Do you ever shop at these bulk stores? What are some of your recommendations of good items to buy in bulk?
Quick, what is the best way to save money in the grocery store and time in the kitchen? Meal planning, of course. Every week on FNP’s Facebook and Twitter, I give tips on how to meal plan and how to shop on a budget. But how helpful are these tips if you are totally new to meal planning? Don’t worry. After today, you will have the 7 steps to meal planning on a budget.
To give you a better idea of the many ways that FNP helps people Eat Smart and Move More, I wanted to talk about one of our newer projects, the Food Security Program. Meredith has been working very hard over the last year and a half to increase SNAP recipients’ access to local foods. Partnering with the VA Department of Social Services, she has helped more farmers markets get EBT machines in order to accept SNAP benefits.
Some markets she has worked with match SNAP benefits with extra money, letting families to buy even more local food. For instance, at the Blacksburg Farmers Market, SNAP benefits are matched dollar for dollar, so if you take $5 from your EBT card, they will give you $10 to spend! Each market that has these SNAP matching programs works very hard to fund them through grants and fundraising. We applaud their dedication to ensuring everyone can eat the delicious bounty that is harvested in Virginia!
This program fits very nicely with another Virginia group’s project. The Virginia Food System Council is asking all Virginians to take the $10 a Week Pledge. If everyone in Virginia spent just $10 per week on local food, it would boost our economy by an estimated $1.65 BILLION a year. You can help your local community thrive, while eating fresh and tasty fruits, veggies, meat and eggs produced by your neighbors. What’s not to love? With the matching programs, the benefits of local, seasonal foods and the huge economic impact, the $10 a Week project is a WIN-WIN-WIN for all Virginians, even those who use SNAP.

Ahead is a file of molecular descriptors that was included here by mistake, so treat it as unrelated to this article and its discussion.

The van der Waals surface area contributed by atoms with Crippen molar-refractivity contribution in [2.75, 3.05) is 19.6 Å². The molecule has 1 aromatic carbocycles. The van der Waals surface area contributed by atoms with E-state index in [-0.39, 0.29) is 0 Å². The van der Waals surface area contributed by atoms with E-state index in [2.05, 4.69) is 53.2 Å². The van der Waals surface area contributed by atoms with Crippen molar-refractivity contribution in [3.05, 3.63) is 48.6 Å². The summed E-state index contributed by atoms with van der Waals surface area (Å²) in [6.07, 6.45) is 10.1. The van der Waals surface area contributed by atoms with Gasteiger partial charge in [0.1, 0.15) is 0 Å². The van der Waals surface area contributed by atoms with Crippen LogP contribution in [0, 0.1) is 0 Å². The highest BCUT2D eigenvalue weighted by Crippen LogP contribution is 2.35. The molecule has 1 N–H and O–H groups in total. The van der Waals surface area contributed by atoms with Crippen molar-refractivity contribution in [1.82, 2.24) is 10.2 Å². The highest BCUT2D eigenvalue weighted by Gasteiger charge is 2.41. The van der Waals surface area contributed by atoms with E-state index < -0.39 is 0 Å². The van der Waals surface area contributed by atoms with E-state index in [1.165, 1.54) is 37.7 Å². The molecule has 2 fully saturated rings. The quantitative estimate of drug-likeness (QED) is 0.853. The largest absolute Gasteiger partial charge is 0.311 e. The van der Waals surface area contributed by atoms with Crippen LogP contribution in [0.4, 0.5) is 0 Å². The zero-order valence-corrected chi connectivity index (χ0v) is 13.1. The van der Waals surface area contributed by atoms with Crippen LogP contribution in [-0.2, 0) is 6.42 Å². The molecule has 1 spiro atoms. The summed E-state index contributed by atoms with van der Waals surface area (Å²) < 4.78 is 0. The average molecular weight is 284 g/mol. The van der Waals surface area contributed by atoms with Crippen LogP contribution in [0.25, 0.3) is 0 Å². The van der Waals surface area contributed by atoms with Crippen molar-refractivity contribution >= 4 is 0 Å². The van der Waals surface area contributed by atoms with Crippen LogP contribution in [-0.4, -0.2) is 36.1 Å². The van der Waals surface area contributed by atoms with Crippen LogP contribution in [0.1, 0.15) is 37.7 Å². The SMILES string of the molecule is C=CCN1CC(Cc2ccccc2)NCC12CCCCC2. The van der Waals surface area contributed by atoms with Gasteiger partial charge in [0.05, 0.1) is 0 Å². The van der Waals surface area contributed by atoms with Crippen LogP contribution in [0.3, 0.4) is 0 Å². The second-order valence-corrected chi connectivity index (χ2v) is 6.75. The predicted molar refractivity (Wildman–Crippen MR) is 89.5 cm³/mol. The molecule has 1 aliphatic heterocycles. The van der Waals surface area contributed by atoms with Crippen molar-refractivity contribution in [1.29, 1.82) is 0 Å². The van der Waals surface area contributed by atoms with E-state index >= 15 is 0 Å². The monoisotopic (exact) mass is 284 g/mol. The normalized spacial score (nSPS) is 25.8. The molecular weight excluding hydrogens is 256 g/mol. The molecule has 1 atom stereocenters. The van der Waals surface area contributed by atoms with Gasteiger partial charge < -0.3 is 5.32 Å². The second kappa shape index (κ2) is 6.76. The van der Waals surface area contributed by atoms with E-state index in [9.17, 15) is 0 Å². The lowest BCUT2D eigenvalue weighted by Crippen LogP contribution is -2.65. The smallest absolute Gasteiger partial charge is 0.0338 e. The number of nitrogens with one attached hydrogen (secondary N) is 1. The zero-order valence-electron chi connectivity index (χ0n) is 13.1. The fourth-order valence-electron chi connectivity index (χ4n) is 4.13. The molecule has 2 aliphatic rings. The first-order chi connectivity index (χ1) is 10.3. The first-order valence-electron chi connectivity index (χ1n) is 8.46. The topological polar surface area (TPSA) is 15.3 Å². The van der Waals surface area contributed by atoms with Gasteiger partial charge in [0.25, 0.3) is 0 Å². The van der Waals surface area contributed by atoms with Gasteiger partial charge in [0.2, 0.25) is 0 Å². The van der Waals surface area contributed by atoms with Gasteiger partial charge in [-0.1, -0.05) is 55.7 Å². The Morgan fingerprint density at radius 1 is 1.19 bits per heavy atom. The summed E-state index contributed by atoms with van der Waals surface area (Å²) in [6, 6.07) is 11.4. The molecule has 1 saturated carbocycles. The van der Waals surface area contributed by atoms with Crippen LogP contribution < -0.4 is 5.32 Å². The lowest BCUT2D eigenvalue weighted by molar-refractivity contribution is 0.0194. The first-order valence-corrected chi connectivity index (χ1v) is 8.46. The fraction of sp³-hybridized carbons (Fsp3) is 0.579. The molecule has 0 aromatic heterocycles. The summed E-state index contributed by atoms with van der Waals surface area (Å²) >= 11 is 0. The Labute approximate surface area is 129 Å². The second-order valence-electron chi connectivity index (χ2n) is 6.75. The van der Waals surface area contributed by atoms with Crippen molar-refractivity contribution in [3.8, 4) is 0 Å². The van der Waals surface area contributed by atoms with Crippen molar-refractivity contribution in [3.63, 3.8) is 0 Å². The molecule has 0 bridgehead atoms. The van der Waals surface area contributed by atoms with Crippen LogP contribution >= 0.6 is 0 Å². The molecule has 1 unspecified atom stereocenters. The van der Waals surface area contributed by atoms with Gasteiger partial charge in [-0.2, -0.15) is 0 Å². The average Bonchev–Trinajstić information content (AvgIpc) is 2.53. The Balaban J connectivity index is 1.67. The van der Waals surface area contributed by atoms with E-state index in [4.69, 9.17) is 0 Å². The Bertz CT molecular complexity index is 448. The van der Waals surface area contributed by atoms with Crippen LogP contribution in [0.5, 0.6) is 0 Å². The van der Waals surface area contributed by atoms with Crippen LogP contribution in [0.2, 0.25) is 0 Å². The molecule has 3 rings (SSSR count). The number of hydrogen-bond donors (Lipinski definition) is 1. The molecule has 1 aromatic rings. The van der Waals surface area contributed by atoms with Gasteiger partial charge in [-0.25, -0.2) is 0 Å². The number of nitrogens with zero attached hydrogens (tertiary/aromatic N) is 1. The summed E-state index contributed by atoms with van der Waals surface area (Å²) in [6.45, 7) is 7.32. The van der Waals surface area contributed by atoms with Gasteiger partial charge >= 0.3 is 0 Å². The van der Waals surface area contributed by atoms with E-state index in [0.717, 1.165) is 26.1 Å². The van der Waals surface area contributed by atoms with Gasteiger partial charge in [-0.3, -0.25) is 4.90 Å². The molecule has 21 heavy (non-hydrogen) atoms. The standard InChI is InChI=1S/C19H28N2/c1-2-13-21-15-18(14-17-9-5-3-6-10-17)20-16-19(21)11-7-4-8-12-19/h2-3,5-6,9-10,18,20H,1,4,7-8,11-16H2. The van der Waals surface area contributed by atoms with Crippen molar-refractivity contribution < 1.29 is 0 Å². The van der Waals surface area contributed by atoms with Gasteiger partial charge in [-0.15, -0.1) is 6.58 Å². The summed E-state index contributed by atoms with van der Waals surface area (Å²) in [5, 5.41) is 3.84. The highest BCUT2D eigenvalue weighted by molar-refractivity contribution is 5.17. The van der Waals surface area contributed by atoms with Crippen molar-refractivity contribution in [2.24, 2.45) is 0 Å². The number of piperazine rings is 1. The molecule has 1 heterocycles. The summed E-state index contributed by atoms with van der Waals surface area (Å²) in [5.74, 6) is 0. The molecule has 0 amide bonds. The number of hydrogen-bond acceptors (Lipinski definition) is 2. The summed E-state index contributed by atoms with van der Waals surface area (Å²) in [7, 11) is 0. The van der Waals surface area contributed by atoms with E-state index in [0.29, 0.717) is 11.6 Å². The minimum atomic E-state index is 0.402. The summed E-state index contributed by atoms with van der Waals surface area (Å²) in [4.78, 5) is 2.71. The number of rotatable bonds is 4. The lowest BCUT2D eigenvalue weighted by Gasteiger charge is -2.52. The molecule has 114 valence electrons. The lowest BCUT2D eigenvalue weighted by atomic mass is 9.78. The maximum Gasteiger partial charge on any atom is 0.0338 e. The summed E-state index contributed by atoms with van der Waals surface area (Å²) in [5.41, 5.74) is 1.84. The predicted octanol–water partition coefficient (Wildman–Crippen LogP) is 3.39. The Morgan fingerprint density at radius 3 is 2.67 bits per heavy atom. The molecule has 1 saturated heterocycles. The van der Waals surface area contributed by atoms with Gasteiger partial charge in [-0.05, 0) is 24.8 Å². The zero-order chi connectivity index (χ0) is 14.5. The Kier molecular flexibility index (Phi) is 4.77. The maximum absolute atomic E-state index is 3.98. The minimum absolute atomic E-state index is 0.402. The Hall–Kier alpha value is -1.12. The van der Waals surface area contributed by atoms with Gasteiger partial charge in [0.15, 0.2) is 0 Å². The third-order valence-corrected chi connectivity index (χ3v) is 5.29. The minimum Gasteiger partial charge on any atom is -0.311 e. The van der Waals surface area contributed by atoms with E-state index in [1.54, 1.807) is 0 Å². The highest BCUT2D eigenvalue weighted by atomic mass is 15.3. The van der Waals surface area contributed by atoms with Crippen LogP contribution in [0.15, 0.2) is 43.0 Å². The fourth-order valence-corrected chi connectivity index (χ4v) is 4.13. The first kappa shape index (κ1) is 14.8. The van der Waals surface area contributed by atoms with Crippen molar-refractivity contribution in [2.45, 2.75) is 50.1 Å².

That’s not all that Meredith does for FNP at Farmers Markets. She is also our head Cooking Coach, giving cooking demos at Farmers Markets. She has plenty of tasty recipes to share that use old favorites in new ways (Green Beans with Toasted Garlic) or simple ways to prepare new fruits or veggies found at the market (Delicata Squash with Walnuts). She and her helpers have been all across Virginia this summer, handing out samples of these recipes for people to try. So far, FNP’s Cooking Coaches have showed over 600 people shopping at their local farmers markets how to prepare low-cost produce in simple, tasty ways their families will love.
Since the harvest season is in full swing, make a plan to visit your local Farmers Market this week. You can find the market closest to you, as well as find out who accepts SNAP, using USDA’s Farmers Market Directory. If you are in Roanoke, stop by these upcoming FNP cooking demos
- August 1- Downtown Roanoke Farmers Market 12:00 pm – 2:00 pm
- August 13- West End Farmers Market 3:00 pm – 6:00 pm
- August 17- Vinton Farmers Market 10:30 am – 2:00 pm
Let us know if you run into one of our Cooking Coaches or what delicious local foods you buy at the market.